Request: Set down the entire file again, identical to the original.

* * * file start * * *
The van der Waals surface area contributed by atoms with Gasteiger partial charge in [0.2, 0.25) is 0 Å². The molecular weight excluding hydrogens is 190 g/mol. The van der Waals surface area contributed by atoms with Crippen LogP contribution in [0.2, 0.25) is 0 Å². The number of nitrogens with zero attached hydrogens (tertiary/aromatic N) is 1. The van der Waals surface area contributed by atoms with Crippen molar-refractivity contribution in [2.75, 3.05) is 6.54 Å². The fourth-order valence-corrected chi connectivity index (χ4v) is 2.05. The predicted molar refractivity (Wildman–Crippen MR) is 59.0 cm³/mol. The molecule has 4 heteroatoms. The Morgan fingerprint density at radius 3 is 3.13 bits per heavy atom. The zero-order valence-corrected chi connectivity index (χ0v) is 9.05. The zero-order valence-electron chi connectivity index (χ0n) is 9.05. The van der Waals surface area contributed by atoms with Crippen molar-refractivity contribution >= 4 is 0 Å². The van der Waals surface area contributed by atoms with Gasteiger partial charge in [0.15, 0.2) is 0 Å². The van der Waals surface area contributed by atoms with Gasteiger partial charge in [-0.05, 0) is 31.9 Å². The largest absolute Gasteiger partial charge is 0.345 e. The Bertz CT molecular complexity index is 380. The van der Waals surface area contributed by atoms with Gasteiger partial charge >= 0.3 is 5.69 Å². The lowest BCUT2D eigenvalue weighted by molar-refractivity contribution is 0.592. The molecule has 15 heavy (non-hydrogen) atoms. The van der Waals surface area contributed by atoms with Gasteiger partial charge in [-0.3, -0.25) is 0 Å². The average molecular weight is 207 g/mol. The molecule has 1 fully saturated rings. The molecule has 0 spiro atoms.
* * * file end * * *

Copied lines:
The van der Waals surface area contributed by atoms with Gasteiger partial charge in [0.2, 0.25) is 0 Å². The molecular weight excluding hydrogens is 190 g/mol. The van der Waals surface area contributed by atoms with Crippen LogP contribution in [0.2, 0.25) is 0 Å². The number of nitrogens with zero attached hydrogens (tertiary/aromatic N) is 1. The van der Waals surface area contributed by atoms with Crippen molar-refractivity contribution in [2.75, 3.05) is 6.54 Å². The fourth-order valence-corrected chi connectivity index (χ4v) is 2.05. The predicted molar refractivity (Wildman–Crippen MR) is 59.0 cm³/mol. The molecule has 4 heteroatoms. The Morgan fingerprint density at radius 3 is 3.13 bits per heavy atom. The zero-order valence-corrected chi connectivity index (χ0v) is 9.05. The zero-order valence-electron chi connectivity index (χ0n) is 9.05. The van der Waals surface area contributed by atoms with Crippen molar-refractivity contribution >= 4 is 0 Å². The van der Waals surface area contributed by atoms with Gasteiger partial charge in [0.15, 0.2) is 0 Å². The van der Waals surface area contributed by atoms with Gasteiger partial charge in [-0.05, 0) is 31.9 Å². The largest absolute Gasteiger partial charge is 0.345 e. The Bertz CT molecular complexity index is 380. The van der Waals surface area contributed by atoms with Gasteiger partial charge >= 0.3 is 5.69 Å². The lowest BCUT2D eigenvalue weighted by molar-refractivity contribution is 0.592. The molecule has 15 heavy (non-hydrogen) atoms. The van der Waals surface area contributed by atoms with Gasteiger partial charge in [-0.3, -0.25) is 0 Å². The average molecular weight is 207 g/mol. The molecule has 1 fully saturated rings. The molecule has 0 spiro atoms.